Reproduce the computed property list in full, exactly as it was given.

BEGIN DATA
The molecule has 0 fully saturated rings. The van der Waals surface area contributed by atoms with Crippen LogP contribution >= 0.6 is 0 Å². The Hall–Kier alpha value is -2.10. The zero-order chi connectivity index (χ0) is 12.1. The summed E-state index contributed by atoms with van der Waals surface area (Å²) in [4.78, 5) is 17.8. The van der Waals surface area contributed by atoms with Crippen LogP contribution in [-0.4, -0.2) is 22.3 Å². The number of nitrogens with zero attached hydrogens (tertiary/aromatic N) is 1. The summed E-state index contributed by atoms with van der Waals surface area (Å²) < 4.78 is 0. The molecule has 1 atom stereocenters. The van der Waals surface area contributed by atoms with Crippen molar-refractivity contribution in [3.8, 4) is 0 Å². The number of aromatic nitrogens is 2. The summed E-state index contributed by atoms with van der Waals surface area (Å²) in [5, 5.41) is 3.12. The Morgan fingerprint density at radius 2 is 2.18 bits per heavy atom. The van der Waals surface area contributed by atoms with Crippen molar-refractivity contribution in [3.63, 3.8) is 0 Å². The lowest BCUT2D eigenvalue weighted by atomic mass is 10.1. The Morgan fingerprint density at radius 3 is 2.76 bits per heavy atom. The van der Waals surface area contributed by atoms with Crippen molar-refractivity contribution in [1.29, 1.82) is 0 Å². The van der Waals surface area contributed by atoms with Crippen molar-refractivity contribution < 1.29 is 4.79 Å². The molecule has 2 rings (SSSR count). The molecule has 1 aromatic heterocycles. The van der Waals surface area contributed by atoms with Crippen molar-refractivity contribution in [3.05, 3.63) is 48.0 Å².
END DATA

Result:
The molecule has 0 fully saturated rings. The van der Waals surface area contributed by atoms with Crippen LogP contribution >= 0.6 is 0 Å². The Hall–Kier alpha value is -2.10. The zero-order chi connectivity index (χ0) is 12.1. The summed E-state index contributed by atoms with van der Waals surface area (Å²) in [4.78, 5) is 17.8. The van der Waals surface area contributed by atoms with Crippen LogP contribution in [-0.4, -0.2) is 22.3 Å². The number of nitrogens with zero attached hydrogens (tertiary/aromatic N) is 1. The summed E-state index contributed by atoms with van der Waals surface area (Å²) < 4.78 is 0. The molecule has 1 atom stereocenters. The van der Waals surface area contributed by atoms with Crippen molar-refractivity contribution in [3.8, 4) is 0 Å². The number of aromatic nitrogens is 2. The summed E-state index contributed by atoms with van der Waals surface area (Å²) in [5, 5.41) is 3.12. The Morgan fingerprint density at radius 2 is 2.18 bits per heavy atom. The van der Waals surface area contributed by atoms with Crippen molar-refractivity contribution in [3.63, 3.8) is 0 Å². The lowest BCUT2D eigenvalue weighted by atomic mass is 10.1. The Morgan fingerprint density at radius 3 is 2.76 bits per heavy atom. The van der Waals surface area contributed by atoms with Crippen molar-refractivity contribution in [1.29, 1.82) is 0 Å². The van der Waals surface area contributed by atoms with Crippen molar-refractivity contribution < 1.29 is 4.79 Å². The molecule has 2 rings (SSSR count). The molecule has 1 aromatic heterocycles. The van der Waals surface area contributed by atoms with Crippen molar-refractivity contribution in [3.05, 3.63) is 48.0 Å².